Deutsche Bank: The Fed Is Going To Deliver A Giant Goose-Egg To The Market This Week

A goose and her egg

Photo: AP

Add Deutsche Bank to the chorus of folks who think the Fed is NOT about to make some major dovish shift.Here’s the latest:

History strongly suggests we are on the cusp of a dramatic slowdown in productivity growth.  Over the four quarters ending Q1 2010, productivity grew 6.1%, the largest gain in six decades.  In the past, productivity has almost always slowed quite dramatically at this point in the economic cycle.  Our forecast of a 0.3% Q2 increase lowers year-over-year productivity growth to a still robust 4.3%.  As long as the economy does not weaken materially in H2, we believe an inevitable further slowing in productivity will translate into a faster pace of job creation. 

Then, only after we experienced several large monthly increases in private employment, will market participants and Fed policymakers become more convinced about the sustainability of economic activity.  In the meantime, expect the Fed to be on hold indefinitely.  However, do not expect the Fed to make any changes to its balance sheet this afternoon.  The improvement in financial conditions since the June 22-23 FOMC meeting (stock prices are higher, the dollar is lower and various credit spreads are tighter) as well as the fact the recovery is still proceeding— albeit slowly and unevenly—will embolden the Fed to keep policy on its present course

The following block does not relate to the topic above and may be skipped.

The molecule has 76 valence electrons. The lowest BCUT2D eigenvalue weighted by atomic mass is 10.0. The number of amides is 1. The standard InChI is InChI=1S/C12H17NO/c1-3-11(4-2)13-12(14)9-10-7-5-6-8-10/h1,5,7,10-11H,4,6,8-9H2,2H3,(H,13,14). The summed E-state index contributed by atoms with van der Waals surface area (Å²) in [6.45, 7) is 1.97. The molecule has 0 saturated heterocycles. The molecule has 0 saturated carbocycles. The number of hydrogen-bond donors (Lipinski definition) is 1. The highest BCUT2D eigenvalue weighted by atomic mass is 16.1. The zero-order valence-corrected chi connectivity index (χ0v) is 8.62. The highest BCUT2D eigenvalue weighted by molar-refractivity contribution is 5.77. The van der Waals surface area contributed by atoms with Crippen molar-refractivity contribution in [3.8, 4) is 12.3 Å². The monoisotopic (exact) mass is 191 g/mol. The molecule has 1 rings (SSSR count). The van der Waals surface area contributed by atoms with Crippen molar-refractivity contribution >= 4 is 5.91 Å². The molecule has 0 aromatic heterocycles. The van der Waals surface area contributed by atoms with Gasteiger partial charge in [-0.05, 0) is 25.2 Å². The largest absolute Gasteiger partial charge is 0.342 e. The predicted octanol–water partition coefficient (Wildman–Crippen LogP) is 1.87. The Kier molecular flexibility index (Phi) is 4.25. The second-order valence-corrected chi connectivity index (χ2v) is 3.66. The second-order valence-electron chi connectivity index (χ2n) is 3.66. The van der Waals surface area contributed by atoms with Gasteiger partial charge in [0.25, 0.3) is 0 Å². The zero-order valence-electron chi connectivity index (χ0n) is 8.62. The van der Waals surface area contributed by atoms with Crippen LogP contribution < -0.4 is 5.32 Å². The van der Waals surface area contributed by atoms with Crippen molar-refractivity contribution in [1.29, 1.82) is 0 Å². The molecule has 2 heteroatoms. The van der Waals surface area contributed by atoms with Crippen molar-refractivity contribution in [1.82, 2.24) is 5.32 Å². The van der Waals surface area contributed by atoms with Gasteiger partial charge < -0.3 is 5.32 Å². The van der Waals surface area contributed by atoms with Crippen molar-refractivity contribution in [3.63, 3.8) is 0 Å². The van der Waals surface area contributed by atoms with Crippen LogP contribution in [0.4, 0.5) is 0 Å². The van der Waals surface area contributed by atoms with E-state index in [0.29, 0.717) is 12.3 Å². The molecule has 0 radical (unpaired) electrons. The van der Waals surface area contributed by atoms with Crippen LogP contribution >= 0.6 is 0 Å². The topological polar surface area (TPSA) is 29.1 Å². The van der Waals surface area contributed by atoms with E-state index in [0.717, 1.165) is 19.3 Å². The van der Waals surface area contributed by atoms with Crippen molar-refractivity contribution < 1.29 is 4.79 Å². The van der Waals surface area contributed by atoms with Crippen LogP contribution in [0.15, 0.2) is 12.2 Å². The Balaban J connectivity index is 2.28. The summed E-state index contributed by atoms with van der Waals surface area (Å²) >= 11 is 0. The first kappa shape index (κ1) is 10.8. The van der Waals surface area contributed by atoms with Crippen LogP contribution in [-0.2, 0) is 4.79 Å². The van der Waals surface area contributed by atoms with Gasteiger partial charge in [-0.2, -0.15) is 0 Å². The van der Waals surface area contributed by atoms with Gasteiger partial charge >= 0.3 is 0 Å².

And we won’t get even an improvement in language.

Consequently, we do not expect the Fed to symbolically announce that it plans to reinvest maturing mortgage backed securities back into the market. We do not expect the Fed to cut the interest on reserves either, as that would wreak havoc in the short end.   Other than implicitly marking down its near term growth outlook, we expect the tone of the FOMC to not be substantially different than June.  The Fed will retain its “extended period” language but will not see any need to qualify this any further.  Only if H2 growth prospects were to significantly deteriorate from here would further attempts at quantitative easing be instituted.

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